Rallies in the wheat market over the last few months have been like trying to push a rock uphill. The week ahead looks to give the market a significant test of whether that burden is just too heavy for the market to move.
USDA made the job more difficult with its December supply and demand report last week, which increased carryout by 18 million bushels due to lower food use and increased imports. USDA may still be too low on its export projection — buyers who want quality wheat don't have many choices, though price sensitive importers have a variety or origins to choose from. But even with a lower June 1 stocks estimate, wheat supplies may grow in the coming year.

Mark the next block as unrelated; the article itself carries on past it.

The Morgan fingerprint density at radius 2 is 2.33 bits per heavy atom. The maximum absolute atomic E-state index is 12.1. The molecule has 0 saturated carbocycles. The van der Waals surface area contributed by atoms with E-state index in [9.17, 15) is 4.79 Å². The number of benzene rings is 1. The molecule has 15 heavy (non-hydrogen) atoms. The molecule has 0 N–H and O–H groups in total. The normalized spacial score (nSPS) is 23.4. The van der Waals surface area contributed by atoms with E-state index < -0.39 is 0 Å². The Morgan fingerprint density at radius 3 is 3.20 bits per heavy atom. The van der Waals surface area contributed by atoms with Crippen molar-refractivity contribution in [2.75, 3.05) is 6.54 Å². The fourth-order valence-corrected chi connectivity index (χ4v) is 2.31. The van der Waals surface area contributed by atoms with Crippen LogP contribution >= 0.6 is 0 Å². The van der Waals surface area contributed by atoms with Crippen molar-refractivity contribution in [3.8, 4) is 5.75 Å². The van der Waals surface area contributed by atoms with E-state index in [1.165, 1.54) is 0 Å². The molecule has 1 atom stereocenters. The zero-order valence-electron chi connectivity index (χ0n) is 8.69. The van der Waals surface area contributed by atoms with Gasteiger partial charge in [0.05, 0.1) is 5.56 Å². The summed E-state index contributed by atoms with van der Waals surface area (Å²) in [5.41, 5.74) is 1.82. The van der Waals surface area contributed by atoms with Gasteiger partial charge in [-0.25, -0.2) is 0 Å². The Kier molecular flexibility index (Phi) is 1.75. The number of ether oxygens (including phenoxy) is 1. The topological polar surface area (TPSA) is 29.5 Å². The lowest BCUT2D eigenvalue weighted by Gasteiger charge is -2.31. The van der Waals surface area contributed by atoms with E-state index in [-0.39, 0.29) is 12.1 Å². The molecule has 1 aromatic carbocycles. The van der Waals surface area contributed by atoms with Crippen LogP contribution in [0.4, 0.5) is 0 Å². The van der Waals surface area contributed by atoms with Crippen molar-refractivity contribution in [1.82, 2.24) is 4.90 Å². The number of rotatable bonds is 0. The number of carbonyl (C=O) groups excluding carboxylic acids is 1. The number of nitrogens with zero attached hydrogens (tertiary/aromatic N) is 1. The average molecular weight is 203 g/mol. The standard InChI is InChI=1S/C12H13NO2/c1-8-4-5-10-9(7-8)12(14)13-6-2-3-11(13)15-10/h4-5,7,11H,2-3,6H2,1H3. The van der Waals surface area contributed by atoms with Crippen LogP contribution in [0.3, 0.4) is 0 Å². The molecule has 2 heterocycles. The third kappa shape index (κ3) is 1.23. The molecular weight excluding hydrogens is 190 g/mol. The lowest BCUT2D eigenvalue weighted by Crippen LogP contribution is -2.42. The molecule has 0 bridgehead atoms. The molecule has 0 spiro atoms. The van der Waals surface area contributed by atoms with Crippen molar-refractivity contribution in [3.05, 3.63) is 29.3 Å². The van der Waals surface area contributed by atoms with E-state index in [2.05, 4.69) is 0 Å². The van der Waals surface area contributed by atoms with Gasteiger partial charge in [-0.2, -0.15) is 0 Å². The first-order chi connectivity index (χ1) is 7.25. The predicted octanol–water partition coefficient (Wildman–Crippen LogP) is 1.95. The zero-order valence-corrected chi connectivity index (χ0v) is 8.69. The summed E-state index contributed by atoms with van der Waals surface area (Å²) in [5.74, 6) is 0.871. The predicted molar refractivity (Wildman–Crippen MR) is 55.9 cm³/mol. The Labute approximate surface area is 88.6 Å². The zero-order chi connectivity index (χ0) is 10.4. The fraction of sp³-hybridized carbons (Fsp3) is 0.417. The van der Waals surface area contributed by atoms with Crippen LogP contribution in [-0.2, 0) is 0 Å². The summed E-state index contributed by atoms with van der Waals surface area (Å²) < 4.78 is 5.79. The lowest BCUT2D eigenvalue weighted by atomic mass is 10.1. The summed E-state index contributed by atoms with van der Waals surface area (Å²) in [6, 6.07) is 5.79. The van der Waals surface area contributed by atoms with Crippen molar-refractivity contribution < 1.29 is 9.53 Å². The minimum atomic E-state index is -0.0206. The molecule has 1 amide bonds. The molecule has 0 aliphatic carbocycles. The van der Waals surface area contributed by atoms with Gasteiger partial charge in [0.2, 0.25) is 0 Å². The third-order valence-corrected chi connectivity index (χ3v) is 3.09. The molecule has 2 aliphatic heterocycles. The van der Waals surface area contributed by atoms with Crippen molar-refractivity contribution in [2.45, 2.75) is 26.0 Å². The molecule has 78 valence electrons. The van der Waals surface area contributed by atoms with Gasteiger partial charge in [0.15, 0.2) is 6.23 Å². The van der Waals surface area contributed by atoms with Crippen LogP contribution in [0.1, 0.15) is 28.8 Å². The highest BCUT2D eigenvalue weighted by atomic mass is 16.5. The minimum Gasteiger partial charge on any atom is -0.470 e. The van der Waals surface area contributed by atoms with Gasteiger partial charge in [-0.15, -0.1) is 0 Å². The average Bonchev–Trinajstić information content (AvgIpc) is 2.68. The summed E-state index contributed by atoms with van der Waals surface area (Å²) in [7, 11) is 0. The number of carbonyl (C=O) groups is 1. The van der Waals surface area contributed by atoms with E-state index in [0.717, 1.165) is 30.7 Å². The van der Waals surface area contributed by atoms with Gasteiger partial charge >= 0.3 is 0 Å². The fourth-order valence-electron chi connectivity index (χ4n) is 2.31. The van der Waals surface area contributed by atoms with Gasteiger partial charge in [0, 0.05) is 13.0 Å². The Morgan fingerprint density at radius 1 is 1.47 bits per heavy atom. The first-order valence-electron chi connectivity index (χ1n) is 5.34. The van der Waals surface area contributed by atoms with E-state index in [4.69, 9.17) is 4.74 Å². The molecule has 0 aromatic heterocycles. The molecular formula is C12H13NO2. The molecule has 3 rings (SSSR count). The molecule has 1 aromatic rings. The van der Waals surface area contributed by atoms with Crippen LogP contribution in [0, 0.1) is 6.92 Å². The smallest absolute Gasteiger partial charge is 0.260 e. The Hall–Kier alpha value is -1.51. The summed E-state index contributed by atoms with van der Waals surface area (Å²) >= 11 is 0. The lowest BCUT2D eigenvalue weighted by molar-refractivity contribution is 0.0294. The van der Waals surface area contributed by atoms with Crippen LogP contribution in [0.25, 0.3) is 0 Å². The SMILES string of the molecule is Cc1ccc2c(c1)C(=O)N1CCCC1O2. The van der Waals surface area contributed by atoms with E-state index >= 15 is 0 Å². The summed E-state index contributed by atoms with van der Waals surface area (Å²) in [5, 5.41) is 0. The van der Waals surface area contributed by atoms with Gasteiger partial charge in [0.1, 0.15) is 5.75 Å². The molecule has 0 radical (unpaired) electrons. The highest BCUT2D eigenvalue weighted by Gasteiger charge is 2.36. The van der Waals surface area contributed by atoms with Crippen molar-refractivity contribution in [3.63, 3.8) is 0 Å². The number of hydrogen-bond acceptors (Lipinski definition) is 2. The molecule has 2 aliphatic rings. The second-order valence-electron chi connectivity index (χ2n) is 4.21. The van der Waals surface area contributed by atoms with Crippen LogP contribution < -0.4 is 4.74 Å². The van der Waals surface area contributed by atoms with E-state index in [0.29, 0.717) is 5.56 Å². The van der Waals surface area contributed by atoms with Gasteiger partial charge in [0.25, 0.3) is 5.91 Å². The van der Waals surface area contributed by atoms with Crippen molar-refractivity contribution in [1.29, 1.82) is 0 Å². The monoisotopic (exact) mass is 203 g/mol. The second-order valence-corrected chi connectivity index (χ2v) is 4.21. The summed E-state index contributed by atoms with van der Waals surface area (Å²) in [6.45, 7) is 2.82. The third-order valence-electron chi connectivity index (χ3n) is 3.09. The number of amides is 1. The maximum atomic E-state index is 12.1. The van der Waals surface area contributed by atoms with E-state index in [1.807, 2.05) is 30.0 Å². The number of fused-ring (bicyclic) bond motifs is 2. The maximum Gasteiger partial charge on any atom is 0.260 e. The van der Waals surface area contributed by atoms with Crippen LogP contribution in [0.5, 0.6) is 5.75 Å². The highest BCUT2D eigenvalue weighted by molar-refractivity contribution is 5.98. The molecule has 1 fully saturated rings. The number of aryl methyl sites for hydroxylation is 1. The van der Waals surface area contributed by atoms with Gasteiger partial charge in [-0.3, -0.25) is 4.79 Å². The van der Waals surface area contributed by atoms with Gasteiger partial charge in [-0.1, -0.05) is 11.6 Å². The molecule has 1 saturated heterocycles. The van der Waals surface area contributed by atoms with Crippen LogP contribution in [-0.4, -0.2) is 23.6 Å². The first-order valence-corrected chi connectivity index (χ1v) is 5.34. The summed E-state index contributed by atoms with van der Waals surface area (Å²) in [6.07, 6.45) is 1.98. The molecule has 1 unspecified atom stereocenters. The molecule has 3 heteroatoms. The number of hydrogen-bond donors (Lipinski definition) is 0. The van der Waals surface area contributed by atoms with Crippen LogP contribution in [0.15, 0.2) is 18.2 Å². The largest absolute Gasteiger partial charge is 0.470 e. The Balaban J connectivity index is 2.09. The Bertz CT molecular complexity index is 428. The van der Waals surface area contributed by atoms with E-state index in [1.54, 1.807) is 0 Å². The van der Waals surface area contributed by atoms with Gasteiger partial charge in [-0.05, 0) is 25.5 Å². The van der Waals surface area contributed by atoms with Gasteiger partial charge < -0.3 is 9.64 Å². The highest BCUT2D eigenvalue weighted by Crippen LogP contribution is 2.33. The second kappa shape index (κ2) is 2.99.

Farm Futures acreage survey showed seedings could be down more than 2% for 2008, not enough to keep stocks from growing even more, topping 700 million bushels, unless weather turns negative. The market sees its first indications on that score this week. A surge of Artic air brought below zero readings into